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World War I left America with newfound might. As if to prove it, on Nov. 16, 1918 — five days after hostilities ceased — Navy’s football team went out and thrashed its opponent, 127-0.

Pity Ursinus College, from Collegeville, Pa., the victim of that rout at Farragut Field in Annapolis. Navy, coached by “Gloomy” Gil Dobie, led 75-0 at halftime before playing its reserves, who continued the onslaught by scoring 52 points. All told, the Midshipmen tallied 16 touchdowns. Their 127 points, still a school record, was one short of the then-national college mark set six days earlier by Georgia Tech in a 128-0 victory over North Carolina State.

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“Every lad in the Navy backfield played a game of the stellar order,” The Sun reported. “In spite of it all, however, [Ursinus] plugged along pluckily until the ... referee’s whistle. It was rather remarkable how the little fellows stood the battering.”

Saturday¿s 115th Army-Navy game at M&T Bank Stadium will be the fifth edition of the rivalry to be played in Baltimore.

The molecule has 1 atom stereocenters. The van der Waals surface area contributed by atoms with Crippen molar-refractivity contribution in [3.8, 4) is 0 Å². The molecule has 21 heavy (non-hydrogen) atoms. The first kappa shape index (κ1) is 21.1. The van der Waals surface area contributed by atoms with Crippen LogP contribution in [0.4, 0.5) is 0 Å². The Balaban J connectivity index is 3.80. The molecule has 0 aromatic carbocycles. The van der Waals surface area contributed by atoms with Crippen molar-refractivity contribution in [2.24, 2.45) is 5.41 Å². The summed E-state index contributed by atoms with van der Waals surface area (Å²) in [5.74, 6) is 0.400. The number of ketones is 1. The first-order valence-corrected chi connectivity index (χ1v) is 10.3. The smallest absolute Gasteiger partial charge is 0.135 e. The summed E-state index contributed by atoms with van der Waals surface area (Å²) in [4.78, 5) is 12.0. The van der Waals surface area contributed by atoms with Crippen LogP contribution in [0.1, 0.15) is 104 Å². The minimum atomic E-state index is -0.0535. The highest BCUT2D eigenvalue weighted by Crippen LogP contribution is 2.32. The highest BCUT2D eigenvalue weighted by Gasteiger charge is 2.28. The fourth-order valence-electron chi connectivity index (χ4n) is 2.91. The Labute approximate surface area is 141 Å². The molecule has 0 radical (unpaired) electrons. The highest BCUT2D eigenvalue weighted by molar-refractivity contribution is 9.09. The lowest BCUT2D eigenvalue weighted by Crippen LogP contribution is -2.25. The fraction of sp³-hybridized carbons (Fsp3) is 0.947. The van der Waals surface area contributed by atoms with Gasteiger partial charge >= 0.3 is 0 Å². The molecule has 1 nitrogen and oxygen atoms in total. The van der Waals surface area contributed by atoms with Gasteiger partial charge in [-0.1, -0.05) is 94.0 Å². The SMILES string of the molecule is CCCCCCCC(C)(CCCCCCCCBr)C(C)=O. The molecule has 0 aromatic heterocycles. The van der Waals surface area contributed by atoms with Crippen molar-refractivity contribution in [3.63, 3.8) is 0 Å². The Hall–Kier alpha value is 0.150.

(In Ursinus’ defense, it was the only college team that hadn’t bailed on Navy in 1918, though its squad, like others, had been wracked by the war.)

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A week later, Navy (4-0) played undefeated Great Lakes Naval Training Station, a team of ex-college stars. Navy led 6-0 late and was driving again when its captain, Bill Ingram, fumbled near the goal line. A rival player grabbed the ball and ran for paydirt when a Navy reserve, Bill Saunders, leaped from the bench, raced out and tackled him.

Great Lakes was awarded a touchdown, kicked the extra point and won, 7-6. It then won the Rose Bowl. And Ingram? He coached Navy to a national championship in 1926.

Gil Dobie, pictured in 1932, coached Navy from 1917 to 1919. He's in the College Football Hall of Fame.
Gil Dobie, pictured in 1932, coached Navy from 1917 to 1919. He's in the College Football Hall of Fame. (Baltimore Sun file photo)

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